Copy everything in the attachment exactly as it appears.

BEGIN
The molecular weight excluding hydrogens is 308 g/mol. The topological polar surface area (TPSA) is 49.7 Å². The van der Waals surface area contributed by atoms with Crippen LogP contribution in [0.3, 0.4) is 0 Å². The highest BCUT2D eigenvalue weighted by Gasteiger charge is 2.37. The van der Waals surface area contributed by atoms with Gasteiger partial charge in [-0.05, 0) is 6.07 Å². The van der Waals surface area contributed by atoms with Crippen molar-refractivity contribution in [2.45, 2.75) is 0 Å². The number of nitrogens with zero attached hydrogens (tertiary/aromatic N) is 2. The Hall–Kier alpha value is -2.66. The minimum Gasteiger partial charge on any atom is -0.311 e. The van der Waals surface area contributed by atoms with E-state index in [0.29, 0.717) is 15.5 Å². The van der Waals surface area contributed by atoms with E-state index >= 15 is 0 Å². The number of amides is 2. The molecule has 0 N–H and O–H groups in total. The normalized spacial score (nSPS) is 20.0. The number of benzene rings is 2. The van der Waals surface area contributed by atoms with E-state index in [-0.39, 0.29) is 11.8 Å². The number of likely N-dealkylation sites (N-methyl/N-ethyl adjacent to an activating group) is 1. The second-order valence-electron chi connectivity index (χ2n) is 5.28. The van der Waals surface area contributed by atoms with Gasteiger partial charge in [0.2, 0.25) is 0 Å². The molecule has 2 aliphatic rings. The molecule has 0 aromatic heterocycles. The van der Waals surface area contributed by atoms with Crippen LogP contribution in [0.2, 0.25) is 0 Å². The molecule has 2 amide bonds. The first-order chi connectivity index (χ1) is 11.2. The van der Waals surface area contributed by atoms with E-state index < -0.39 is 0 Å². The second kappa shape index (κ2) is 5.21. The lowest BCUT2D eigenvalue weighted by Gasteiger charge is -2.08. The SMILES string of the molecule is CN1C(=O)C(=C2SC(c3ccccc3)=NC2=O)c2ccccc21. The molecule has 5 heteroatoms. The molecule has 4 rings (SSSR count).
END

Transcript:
The molecular weight excluding hydrogens is 308 g/mol. The topological polar surface area (TPSA) is 49.7 Å². The van der Waals surface area contributed by atoms with Crippen LogP contribution in [0.3, 0.4) is 0 Å². The highest BCUT2D eigenvalue weighted by Gasteiger charge is 2.37. The van der Waals surface area contributed by atoms with Gasteiger partial charge in [-0.05, 0) is 6.07 Å². The van der Waals surface area contributed by atoms with Crippen molar-refractivity contribution in [2.45, 2.75) is 0 Å². The number of nitrogens with zero attached hydrogens (tertiary/aromatic N) is 2. The Hall–Kier alpha value is -2.66. The minimum Gasteiger partial charge on any atom is -0.311 e. The van der Waals surface area contributed by atoms with E-state index in [0.29, 0.717) is 15.5 Å². The van der Waals surface area contributed by atoms with E-state index >= 15 is 0 Å². The number of amides is 2. The molecule has 0 N–H and O–H groups in total. The normalized spacial score (nSPS) is 20.0. The number of benzene rings is 2. The van der Waals surface area contributed by atoms with E-state index in [-0.39, 0.29) is 11.8 Å². The number of likely N-dealkylation sites (N-methyl/N-ethyl adjacent to an activating group) is 1. The second-order valence-electron chi connectivity index (χ2n) is 5.28. The van der Waals surface area contributed by atoms with Gasteiger partial charge in [0.2, 0.25) is 0 Å². The molecule has 2 aliphatic rings. The molecule has 0 aromatic heterocycles. The van der Waals surface area contributed by atoms with Crippen LogP contribution in [0.2, 0.25) is 0 Å². The molecule has 2 amide bonds. The first-order chi connectivity index (χ1) is 11.2. The van der Waals surface area contributed by atoms with E-state index < -0.39 is 0 Å². The second kappa shape index (κ2) is 5.21. The lowest BCUT2D eigenvalue weighted by Gasteiger charge is -2.08. The SMILES string of the molecule is CN1C(=O)C(=C2SC(c3ccccc3)=NC2=O)c2ccccc21. The molecule has 5 heteroatoms. The molecule has 4 rings (SSSR count).